- Contributed by
- CSV Actiondesk at BBC Oxford
- People in story:
- Les Collett
- Location of story:
- Belgium border and Dunkirk
- Background to story:
- Article ID:
- Contributed on:
- 04 July 2005
Les Collett joined the Territorial Army in the 4th Battalion of the Oxford and Bucks Light Infantry on 7th May 1936, three years before the Second World War broke out. He’d lied about his age, he should have been 18 but he was only 16. Each year he went to army training camp. On the 3rd September 1939 he returned from camp and was immediately transferred to the regular army. War had been declared. On 3rd January 1940 he left Highclere Castle, in Hampshire, for the coast and embarked for France.
The weather at that time was bitterly cold with thick snow on the ground. They all had to sleep in barns with straw as a mattress and just a coat as a blanket. They then moved up to the Belgium border where the fighting was very severe and life was very difficult with little or no food. This was because of transport difficulties; it was not always possible for supplies of food to reach every area where soldiers were fighting. They had to try and find food for themselves. If they were lucky they would find cheese, bread and wine!
However, they soon found themselves being pushed back across France towards the coast. This took about 26 days and they had to fight many battles on the way. Many of his comrades were killed at this time, a fact he will never forget. At one point his battalion became surrounded by the enemy so they did the sensible thing, they surrendered! Les was among those taken prisoner and kept for 5 days in a churchyard. The Germans told him to take his boots off to deter him from escaping. They didn’t realise what a relief that was! They also took his rifle to disarm him and his pay book to try and get information. Despite having a bayonet wound in his leg; received during hand-to-hand fighting in a wood, he managed to escape. There were guards in the churchyard but as there was fighting going on a lot of the time they were often preoccupied. So he took a risk with a few others and escaped.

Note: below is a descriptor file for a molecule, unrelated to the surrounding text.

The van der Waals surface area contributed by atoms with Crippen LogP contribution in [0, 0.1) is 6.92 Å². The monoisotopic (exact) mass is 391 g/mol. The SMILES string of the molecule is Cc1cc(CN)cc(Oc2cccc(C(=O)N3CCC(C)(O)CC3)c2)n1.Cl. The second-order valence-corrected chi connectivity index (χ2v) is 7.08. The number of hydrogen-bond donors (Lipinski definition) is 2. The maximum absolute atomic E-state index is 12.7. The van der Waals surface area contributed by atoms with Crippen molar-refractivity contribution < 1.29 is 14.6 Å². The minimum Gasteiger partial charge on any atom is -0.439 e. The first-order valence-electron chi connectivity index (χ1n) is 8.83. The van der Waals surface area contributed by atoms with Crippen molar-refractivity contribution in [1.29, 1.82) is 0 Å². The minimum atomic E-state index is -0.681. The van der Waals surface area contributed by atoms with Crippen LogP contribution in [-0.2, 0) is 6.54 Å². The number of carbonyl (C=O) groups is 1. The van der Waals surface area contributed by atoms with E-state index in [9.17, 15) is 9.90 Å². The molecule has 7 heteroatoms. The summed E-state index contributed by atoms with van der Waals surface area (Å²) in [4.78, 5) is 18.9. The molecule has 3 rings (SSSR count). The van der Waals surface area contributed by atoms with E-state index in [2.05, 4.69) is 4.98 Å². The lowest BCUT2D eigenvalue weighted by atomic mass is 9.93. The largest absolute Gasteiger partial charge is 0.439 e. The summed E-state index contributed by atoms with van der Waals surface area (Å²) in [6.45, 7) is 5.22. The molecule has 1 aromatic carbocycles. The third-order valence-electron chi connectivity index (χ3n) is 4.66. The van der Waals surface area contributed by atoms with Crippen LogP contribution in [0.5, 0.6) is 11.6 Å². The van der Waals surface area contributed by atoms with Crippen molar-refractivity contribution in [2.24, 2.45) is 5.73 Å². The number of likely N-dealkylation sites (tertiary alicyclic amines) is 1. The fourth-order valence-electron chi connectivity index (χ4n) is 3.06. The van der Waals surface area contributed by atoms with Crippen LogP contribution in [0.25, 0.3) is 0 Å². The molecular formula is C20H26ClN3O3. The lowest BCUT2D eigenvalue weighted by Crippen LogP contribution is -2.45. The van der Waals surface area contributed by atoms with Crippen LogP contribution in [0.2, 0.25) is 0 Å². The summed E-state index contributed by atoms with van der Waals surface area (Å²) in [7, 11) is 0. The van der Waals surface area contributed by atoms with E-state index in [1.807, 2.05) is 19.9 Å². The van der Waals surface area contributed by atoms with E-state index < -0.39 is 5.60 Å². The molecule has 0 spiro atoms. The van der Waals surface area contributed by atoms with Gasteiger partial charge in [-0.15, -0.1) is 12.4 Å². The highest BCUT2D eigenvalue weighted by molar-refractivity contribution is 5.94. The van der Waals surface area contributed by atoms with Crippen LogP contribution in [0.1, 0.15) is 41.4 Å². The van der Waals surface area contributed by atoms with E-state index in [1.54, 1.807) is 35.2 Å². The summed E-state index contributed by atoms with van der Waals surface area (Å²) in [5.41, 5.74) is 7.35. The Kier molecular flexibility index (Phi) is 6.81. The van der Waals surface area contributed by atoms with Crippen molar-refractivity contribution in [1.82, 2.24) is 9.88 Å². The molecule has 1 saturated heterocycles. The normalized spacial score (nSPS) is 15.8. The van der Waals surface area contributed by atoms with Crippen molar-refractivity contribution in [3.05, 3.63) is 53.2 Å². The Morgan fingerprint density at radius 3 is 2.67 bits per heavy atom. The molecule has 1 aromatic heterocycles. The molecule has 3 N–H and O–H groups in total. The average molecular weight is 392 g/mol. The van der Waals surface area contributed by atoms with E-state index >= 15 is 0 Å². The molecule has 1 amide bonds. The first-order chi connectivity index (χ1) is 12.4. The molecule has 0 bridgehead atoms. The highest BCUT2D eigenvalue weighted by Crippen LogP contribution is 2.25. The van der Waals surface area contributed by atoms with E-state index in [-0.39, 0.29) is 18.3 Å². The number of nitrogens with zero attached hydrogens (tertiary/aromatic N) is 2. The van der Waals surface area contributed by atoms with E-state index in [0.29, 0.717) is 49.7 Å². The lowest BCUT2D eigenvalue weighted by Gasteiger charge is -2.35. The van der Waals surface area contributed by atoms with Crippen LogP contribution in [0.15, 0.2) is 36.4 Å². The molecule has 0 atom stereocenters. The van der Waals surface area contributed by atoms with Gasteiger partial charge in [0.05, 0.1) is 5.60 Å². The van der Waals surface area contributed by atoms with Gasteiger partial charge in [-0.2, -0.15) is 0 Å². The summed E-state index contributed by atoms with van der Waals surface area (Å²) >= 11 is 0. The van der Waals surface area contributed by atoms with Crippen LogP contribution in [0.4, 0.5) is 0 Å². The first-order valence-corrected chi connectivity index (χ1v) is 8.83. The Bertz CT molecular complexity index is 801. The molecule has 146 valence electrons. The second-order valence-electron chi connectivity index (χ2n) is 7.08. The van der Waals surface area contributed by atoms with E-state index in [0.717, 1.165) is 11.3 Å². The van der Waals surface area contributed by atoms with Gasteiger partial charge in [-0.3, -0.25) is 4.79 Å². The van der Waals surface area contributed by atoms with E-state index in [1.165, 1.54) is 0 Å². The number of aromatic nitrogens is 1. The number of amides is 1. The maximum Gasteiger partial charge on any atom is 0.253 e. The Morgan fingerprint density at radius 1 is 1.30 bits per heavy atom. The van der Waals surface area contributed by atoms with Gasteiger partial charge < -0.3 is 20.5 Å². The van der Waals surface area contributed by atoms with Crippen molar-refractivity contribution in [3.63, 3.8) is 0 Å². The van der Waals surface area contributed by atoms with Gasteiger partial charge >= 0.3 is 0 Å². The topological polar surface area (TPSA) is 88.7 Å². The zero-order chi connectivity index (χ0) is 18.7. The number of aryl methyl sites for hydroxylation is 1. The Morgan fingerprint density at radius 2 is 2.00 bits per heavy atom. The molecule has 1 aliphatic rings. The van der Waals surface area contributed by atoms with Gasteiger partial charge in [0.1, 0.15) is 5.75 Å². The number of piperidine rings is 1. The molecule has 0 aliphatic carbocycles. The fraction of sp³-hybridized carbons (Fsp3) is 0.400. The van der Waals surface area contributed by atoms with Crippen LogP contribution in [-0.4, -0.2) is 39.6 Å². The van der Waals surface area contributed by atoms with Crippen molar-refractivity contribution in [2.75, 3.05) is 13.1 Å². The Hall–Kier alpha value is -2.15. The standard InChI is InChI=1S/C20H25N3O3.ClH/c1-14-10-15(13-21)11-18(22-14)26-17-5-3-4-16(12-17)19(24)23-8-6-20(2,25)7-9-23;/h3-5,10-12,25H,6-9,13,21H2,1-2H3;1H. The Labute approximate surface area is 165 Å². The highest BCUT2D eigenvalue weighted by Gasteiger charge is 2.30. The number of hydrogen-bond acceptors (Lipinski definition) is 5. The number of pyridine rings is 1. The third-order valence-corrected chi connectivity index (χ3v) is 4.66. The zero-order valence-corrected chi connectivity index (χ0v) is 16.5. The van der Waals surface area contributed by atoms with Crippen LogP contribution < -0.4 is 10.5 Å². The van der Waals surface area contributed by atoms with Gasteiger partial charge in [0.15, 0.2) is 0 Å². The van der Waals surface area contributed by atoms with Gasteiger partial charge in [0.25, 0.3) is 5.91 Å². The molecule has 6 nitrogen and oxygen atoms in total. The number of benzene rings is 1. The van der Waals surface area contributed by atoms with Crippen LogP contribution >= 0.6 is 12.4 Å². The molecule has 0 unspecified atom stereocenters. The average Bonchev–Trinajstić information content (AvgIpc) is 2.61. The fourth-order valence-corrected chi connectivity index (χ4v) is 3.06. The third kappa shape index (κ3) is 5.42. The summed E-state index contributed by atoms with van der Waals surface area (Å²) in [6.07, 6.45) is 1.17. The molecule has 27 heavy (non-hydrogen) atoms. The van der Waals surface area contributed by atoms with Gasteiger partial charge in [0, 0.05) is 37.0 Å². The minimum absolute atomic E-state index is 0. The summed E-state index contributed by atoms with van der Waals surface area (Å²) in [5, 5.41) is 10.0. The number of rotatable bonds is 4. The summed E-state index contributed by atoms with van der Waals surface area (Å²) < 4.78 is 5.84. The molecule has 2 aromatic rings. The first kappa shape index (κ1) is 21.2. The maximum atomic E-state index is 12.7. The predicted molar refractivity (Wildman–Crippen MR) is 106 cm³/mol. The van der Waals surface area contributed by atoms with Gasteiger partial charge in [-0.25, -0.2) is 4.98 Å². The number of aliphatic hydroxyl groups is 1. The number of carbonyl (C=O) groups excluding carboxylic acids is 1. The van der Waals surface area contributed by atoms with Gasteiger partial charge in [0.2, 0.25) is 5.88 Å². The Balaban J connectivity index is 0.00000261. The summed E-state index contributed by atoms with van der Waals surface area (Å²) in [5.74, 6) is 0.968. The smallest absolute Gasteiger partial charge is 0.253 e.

He joined the remains of his battalion and was eventually driven into the sea at Dunkirk. By this time he’d been wounded in the back as well and was drifting in and out of consciousness. While waiting on the beach the thought did occur to him that he might not get home and this would be the end for him. But a boat did come for him and his surviving mates. It was like a large rowing boat, probably one of the Navy’s, and he remembers being helped onto it. The next thing he remembers is being lifted onto a larger boat that took him back to England.
Les was admitted to hospital in Maidstone, Kent and transferred to Lewisham. He had received a bullet in his back and a bayonet wound in his leg. He returned to Cowley Barracks, Oxford then moved to Headington Hall, also in Oxford. When he was fit enough he was sent to Northern Ireland and later for Commando School Training at Fort William in Scotland but Les never went overseas again.
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